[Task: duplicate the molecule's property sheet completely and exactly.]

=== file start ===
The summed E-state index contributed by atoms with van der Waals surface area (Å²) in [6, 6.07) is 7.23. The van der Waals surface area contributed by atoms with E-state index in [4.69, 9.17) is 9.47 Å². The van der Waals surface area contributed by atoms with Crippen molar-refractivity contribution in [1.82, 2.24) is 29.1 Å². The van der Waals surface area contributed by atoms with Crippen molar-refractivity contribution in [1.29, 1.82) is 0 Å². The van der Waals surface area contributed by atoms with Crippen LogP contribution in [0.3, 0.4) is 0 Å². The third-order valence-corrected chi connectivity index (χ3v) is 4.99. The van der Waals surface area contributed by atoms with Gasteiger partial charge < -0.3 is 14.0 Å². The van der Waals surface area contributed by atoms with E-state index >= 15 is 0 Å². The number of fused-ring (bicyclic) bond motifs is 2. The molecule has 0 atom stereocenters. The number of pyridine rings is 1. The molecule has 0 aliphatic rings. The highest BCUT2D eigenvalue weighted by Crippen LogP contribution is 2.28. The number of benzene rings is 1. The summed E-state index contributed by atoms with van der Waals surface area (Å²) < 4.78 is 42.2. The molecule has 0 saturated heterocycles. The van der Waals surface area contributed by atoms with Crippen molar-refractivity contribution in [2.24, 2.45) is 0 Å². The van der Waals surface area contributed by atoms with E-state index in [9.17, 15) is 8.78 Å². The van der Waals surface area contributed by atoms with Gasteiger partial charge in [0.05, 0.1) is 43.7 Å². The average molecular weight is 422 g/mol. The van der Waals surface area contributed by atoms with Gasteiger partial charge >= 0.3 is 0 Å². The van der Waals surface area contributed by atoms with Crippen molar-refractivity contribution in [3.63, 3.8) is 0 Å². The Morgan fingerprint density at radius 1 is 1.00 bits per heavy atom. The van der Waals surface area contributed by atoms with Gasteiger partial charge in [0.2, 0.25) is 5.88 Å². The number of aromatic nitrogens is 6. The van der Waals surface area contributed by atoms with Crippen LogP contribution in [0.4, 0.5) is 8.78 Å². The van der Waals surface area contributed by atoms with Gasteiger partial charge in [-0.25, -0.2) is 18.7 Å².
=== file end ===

The summed E-state index contributed by atoms with van der Waals surface area (Å²) in [6, 6.07) is 7.23. The van der Waals surface area contributed by atoms with E-state index in [4.69, 9.17) is 9.47 Å². The van der Waals surface area contributed by atoms with Crippen molar-refractivity contribution in [1.82, 2.24) is 29.1 Å². The van der Waals surface area contributed by atoms with Crippen molar-refractivity contribution in [1.29, 1.82) is 0 Å². The van der Waals surface area contributed by atoms with Crippen LogP contribution in [0.3, 0.4) is 0 Å². The third-order valence-corrected chi connectivity index (χ3v) is 4.99. The van der Waals surface area contributed by atoms with Gasteiger partial charge < -0.3 is 14.0 Å². The van der Waals surface area contributed by atoms with E-state index >= 15 is 0 Å². The number of fused-ring (bicyclic) bond motifs is 2. The molecule has 0 atom stereocenters. The number of pyridine rings is 1. The molecule has 0 aliphatic rings. The highest BCUT2D eigenvalue weighted by Crippen LogP contribution is 2.28. The number of benzene rings is 1. The summed E-state index contributed by atoms with van der Waals surface area (Å²) < 4.78 is 42.2. The molecule has 0 saturated heterocycles. The van der Waals surface area contributed by atoms with Crippen molar-refractivity contribution in [2.24, 2.45) is 0 Å². The van der Waals surface area contributed by atoms with E-state index in [9.17, 15) is 8.78 Å². The van der Waals surface area contributed by atoms with Gasteiger partial charge in [0.05, 0.1) is 43.7 Å². The average molecular weight is 422 g/mol. The van der Waals surface area contributed by atoms with Gasteiger partial charge >= 0.3 is 0 Å². The van der Waals surface area contributed by atoms with Crippen molar-refractivity contribution in [3.63, 3.8) is 0 Å². The Morgan fingerprint density at radius 1 is 1.00 bits per heavy atom. The van der Waals surface area contributed by atoms with Gasteiger partial charge in [0.2, 0.25) is 5.88 Å². The number of aromatic nitrogens is 6. The van der Waals surface area contributed by atoms with Crippen LogP contribution in [0.4, 0.5) is 8.78 Å². The van der Waals surface area contributed by atoms with Gasteiger partial charge in [-0.25, -0.2) is 18.7 Å².